How concierge medicine works - paying doctors extra for better care

by | Nov 23, 2009 03:00 PM ET

A definition of concierge medicine can be found on this page:

Concierge medicine (also known as "Direct Care") is a term used to describe a relationship with a primary care physician in which the patient pays an annual fee or retainer. This may or may not be in addition to other charges. In exchange for the retainer, doctors provide enhanced care.

Concierge medicine can also mean paid-by-patient medicine, as opposed to paid-by-insurance medicine. In other words, a patient pays a higher price for a service, and pays by cash/check/credit card so that the doctor does not have to deal with insurance companies. In return, the patient gets a much higher level of service. The practice is vividly described in this article:

Clinic with two doors, a symbol of two-tier care

In New York City, heard of doctors locating their practices on corners, so they can have one door where they take insurance and another door offering services for patients who pay cash up front for each procedure.
We visited one of these clinics with two doors, to see how it works. The result is a glimpse into a two-tiered system of health care, a system that could be coming to a street corner near you.

As described in the article, the level of care on the concierge side is very different from that on the insurance side. For example:

- Quick appointment (two days on the concierge side rather than 15 days on the insurance side)

- No waiting in waiting room on cocierge side (lots of waiting on the insurance side)

- Spa robe on conceirge side instead of thin hospital gown on insurance side

- Doctor reads mammogram immediately on concierge side rather than waiting 9 days for result on insurance side.

- Ability to talk to doctor directly on concierge side. Not an option on the insurance side.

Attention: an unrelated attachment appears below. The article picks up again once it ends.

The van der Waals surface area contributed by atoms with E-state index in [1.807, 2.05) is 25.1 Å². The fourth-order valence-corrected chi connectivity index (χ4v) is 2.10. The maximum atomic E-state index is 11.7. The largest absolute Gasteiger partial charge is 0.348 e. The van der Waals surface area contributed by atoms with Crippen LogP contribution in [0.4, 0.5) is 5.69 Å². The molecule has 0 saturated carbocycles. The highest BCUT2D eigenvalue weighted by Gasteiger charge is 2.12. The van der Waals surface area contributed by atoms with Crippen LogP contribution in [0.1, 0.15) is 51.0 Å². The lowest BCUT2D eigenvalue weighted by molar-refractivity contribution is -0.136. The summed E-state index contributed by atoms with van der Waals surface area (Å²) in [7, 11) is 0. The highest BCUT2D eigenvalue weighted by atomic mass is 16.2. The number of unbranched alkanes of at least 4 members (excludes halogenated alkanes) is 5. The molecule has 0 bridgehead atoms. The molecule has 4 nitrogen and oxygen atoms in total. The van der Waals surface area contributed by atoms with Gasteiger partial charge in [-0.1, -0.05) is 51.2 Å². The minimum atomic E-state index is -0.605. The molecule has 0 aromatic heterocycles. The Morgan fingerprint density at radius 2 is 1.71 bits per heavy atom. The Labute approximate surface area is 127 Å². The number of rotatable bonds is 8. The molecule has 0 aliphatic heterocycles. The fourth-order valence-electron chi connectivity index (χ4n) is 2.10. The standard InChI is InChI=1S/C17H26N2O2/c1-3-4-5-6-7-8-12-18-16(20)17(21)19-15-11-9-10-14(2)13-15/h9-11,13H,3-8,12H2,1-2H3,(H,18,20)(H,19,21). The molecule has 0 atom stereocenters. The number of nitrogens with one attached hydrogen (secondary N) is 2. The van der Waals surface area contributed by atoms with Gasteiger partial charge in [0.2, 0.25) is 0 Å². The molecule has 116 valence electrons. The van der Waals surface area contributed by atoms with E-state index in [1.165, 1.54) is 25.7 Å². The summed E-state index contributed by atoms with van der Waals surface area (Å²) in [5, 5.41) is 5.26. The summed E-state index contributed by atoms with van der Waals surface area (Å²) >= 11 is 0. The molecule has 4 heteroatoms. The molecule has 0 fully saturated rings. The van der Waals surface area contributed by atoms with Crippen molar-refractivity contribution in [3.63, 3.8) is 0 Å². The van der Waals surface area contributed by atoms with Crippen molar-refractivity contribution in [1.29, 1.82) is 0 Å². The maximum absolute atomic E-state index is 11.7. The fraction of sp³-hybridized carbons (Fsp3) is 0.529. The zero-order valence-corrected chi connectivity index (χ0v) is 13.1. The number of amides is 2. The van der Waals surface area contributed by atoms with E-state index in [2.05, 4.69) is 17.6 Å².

For concierge service, a customer pays $350 in cash/check/credit card. Health insurance reimbursement (which is the responsibility of the patient) might lower that cost to $210. A person on the insurance side pays nothing or a co-pay. Health insurance reimburses the doctor $140.

The article points out that many are not pleased with the development of two-tier concierge care:

Bioethicist Art Caplan, an contributor, said that even the relatively subtle differences in the experiences of the two patients are unsettling.
While boutique and concierge care have been sold to patients for their benefits to those who pay extra, Caplan said, they have eroded the care that other patients receive, particularly the ability to get the doctor's ear for a few minutes.
“I was bitterly disappointed and disturbed by what you found,” said Caplan, director of the Center for Bioethics at the University of Pennsylvania.

Other descriptions of concierge medicine are available here:

Doctors are giving concierge service a closer look, as seen in these articles:

- How to set up a concierge practice

- The State of Pediatric Concierge Medicine

The second article describes why doctors are headed in this direction:

The practice of “concierge medicine” (boutique medicine, direct care, whatever you want to call it) has grown substantially in the last few years. Unsupportable patient volume, managed care payment and administrative challenges, and clinical dissatisfaction have led to literally thousands of physicians getting out of the insurance-dependency loop and into smaller, slower practices. With physician satisfaction at an all-time low, especially in primary care, is it any wonder that pediatricians are looking for better ways to work with their patients? Perhaps the most telling sign of the arrival of concierge medicine is that there are more than a dozen national organizations that exist solely to help doctors through the process of changing practice models (,,, etc).

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